In a 2015 interview with Variety, Holland explained that part of Netflix's commitment to producing "diverse" and "eclectic" shows stems from its aim to serve "an increasingly global audience." (Last month, the company announced it had expanded service to 190 countries.) Netflix executives, along with the producers and directors they hire, must be "more reflective of the audience we serve," Holland said.
Hollywood serves a mostly global audience, too. In 2015, upwards of 70 percent of box office revenue from major tentpole films originated outside the U.S., which makes its failure to produce wide-ranging stories even more baffling.
Streaming content, though, seems to be chipping away at the Hollywood rulebook.
The evidence isn't just anecdotal, either. According to a University of Southern California study on diversity in 414 films and television shows released Monday, streaming content repeatedly fared better than Hollywood film in measures of diversity -- particularly gender. Women account for 38 percent of speaking roles in streaming content compared to 28 percent in film. Black and other minority characters account for 29.4 percent of speaking roles in streaming, whereas on film, it's 26.7 percent. For queer people, results are mixed. USC found the lowest percent of onscreen queer characters in streaming content, followed by cable and network television, with the highest percent in film -- although that was mostly due to just two queer-centric movies. Another study, GLAAD's report on queer representation released in November, counted 43 regularly appearing queer characters in streaming shows, compared to 35 on television networks.
However, when the USC researchers measured shows and movies simply by whether or not they include black and other minority speaking characters, streaming lagged surprisingly behind film, cable and network television. It seemed the study might have accidentally overlooked tokenism -- some racially underrepresented characters appear on screen but play stereotypical roles or sidekick friends with few lines.
To measure how central black and other minority characters actually were, HuffPost applied the "DuVernay test" to original scripted dramas and comedies on Netflix, Hulu, Amazon and the Big Three networks: ABC, CBS and NBC. The brainchild of New York Times film critic Manohla Dargis, productions that pass the DuVernay test -- named for "Selma" director Ava DuVernay -- are those with black and other minority characters with "fully realized lives" rather than those that merely "serve as scenery in white stories."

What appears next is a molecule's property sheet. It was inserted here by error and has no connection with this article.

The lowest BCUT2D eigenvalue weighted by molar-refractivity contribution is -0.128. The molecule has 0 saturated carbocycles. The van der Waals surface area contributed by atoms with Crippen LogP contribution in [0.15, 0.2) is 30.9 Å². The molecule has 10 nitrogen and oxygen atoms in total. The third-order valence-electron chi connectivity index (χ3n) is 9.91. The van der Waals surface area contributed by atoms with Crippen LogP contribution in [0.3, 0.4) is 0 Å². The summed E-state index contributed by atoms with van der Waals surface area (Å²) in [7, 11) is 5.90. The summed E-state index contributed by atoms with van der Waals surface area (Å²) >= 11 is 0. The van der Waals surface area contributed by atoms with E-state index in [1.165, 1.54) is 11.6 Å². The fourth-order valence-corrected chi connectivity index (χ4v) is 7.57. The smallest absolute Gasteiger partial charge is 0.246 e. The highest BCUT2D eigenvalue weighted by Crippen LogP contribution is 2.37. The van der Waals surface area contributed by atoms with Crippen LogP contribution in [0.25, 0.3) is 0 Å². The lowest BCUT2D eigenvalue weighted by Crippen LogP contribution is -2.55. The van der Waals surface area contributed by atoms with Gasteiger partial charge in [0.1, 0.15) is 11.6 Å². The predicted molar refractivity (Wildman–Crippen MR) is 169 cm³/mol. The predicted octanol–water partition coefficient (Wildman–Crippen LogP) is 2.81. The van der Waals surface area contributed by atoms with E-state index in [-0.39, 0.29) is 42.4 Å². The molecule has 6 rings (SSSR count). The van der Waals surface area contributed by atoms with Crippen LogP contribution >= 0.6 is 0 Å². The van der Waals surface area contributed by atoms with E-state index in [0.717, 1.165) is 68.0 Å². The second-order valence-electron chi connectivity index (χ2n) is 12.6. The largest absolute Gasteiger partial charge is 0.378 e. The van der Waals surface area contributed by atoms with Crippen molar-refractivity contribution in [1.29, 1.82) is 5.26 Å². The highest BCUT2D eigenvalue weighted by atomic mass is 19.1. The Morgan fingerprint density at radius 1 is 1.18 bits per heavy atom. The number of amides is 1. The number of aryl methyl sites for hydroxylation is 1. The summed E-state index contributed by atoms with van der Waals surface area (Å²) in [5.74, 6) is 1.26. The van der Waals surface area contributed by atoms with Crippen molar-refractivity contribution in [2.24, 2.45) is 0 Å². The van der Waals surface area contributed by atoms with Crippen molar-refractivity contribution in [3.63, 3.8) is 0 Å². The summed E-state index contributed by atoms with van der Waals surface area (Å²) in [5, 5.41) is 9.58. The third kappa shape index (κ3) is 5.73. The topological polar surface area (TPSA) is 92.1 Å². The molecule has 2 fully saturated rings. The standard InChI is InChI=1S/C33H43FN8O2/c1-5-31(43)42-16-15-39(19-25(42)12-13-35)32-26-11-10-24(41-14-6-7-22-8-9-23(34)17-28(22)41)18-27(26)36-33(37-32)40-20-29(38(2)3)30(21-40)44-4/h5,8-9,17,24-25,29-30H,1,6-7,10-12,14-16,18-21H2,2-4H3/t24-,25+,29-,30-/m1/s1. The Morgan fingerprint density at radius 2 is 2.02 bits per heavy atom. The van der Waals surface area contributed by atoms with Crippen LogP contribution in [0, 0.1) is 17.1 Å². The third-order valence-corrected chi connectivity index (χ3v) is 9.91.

Out of 61 streaming shows evaluated -- all of which were marketed as "originals" by their respective distributors -- 36 percent passed the DuVernay test. Out of 58 network shows evaluated, 33 percent passed. Where racial representation is concerned, streaming and television aren't too different after all.
Across the whole landscape there's an "epidemic of invisibility," as the USC researchers put it, for women, people of color and queer people. But in that bleak environment, streaming content -- along with shows on network and cable television -- are telling more stories from different perspectives.
"I think networks are trying to imitate some of the shows that are online," Bedard opined. "I think they’re influencing each other."
Indeed, other media platforms are taking steps in the right direction. ABC made history last week by appointing Channing Dungey, a black woman, its new president. Dungey is responsible for launching "Scandal" and "How to Get Away with Murder" -- both series with black leads -- and she's promised to make increasing diversity in programming one of her top priorities.
Perhaps Dungey's strategy could serve as a catalyst for other networks to improve diversity. There may be more similarities than differences between network, cable, streaming and Hollywood film than executives realize, ComScore senior media analyst Paul Dergarabedian told HuffPost. That is, content is content, no matter where you get it.
It would be a mistake to say streaming sites have perfected content where traditional media has failed. Diversity onscreen is improving, but everyone -- Hollywood studios, streaming studios, and network and cable television -- should be trying to do better. If more inclusive stories are working for Netflix, Amazon, Hulu (and any of the other networks airing them) we can only hope other executives are taking note.
Development representatives from Netflix, Amazon and Hulu all declined to speak to The Huffington Post on the record about selecting content with diversity in mind.